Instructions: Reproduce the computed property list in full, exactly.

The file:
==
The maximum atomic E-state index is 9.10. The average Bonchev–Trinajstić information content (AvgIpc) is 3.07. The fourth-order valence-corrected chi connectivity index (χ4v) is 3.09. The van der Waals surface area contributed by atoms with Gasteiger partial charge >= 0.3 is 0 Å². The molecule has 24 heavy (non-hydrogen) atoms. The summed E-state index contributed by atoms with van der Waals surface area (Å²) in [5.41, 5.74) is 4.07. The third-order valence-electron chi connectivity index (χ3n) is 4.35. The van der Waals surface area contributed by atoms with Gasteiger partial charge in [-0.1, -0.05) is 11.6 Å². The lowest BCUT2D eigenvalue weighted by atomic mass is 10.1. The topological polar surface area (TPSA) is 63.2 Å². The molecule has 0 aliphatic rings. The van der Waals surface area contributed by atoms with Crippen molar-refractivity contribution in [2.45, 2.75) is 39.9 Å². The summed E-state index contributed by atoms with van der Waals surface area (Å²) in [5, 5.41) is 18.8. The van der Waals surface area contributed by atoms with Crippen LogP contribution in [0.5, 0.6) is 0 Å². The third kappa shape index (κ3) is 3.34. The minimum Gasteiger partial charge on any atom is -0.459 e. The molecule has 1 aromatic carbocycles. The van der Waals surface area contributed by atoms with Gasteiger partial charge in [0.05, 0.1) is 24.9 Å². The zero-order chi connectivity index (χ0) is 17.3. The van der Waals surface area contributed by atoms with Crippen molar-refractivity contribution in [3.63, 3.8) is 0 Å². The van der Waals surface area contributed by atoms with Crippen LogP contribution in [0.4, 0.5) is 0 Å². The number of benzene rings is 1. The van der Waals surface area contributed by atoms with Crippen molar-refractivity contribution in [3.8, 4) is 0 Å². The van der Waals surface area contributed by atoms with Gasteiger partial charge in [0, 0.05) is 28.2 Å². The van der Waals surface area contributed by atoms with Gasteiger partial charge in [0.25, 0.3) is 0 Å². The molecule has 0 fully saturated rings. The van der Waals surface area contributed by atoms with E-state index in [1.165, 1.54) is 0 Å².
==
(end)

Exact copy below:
The maximum atomic E-state index is 9.10. The average Bonchev–Trinajstić information content (AvgIpc) is 3.07. The fourth-order valence-corrected chi connectivity index (χ4v) is 3.09. The van der Waals surface area contributed by atoms with Gasteiger partial charge >= 0.3 is 0 Å². The molecule has 24 heavy (non-hydrogen) atoms. The summed E-state index contributed by atoms with van der Waals surface area (Å²) in [5.41, 5.74) is 4.07. The third-order valence-electron chi connectivity index (χ3n) is 4.35. The van der Waals surface area contributed by atoms with Gasteiger partial charge in [-0.1, -0.05) is 11.6 Å². The lowest BCUT2D eigenvalue weighted by atomic mass is 10.1. The topological polar surface area (TPSA) is 63.2 Å². The molecule has 0 aliphatic rings. The van der Waals surface area contributed by atoms with Crippen molar-refractivity contribution in [2.45, 2.75) is 39.9 Å². The summed E-state index contributed by atoms with van der Waals surface area (Å²) in [5, 5.41) is 18.8. The van der Waals surface area contributed by atoms with Crippen LogP contribution in [0.5, 0.6) is 0 Å². The third kappa shape index (κ3) is 3.34. The minimum Gasteiger partial charge on any atom is -0.459 e. The molecule has 1 aromatic carbocycles. The van der Waals surface area contributed by atoms with Gasteiger partial charge in [0.05, 0.1) is 24.9 Å². The zero-order chi connectivity index (χ0) is 17.3. The van der Waals surface area contributed by atoms with Crippen molar-refractivity contribution in [3.63, 3.8) is 0 Å². The van der Waals surface area contributed by atoms with Crippen LogP contribution in [0.4, 0.5) is 0 Å². The number of benzene rings is 1. The van der Waals surface area contributed by atoms with Crippen molar-refractivity contribution in [3.8, 4) is 0 Å². The van der Waals surface area contributed by atoms with Gasteiger partial charge in [0, 0.05) is 28.2 Å². The van der Waals surface area contributed by atoms with Gasteiger partial charge in [0.25, 0.3) is 0 Å². The molecule has 0 fully saturated rings. The van der Waals surface area contributed by atoms with E-state index in [1.165, 1.54) is 0 Å².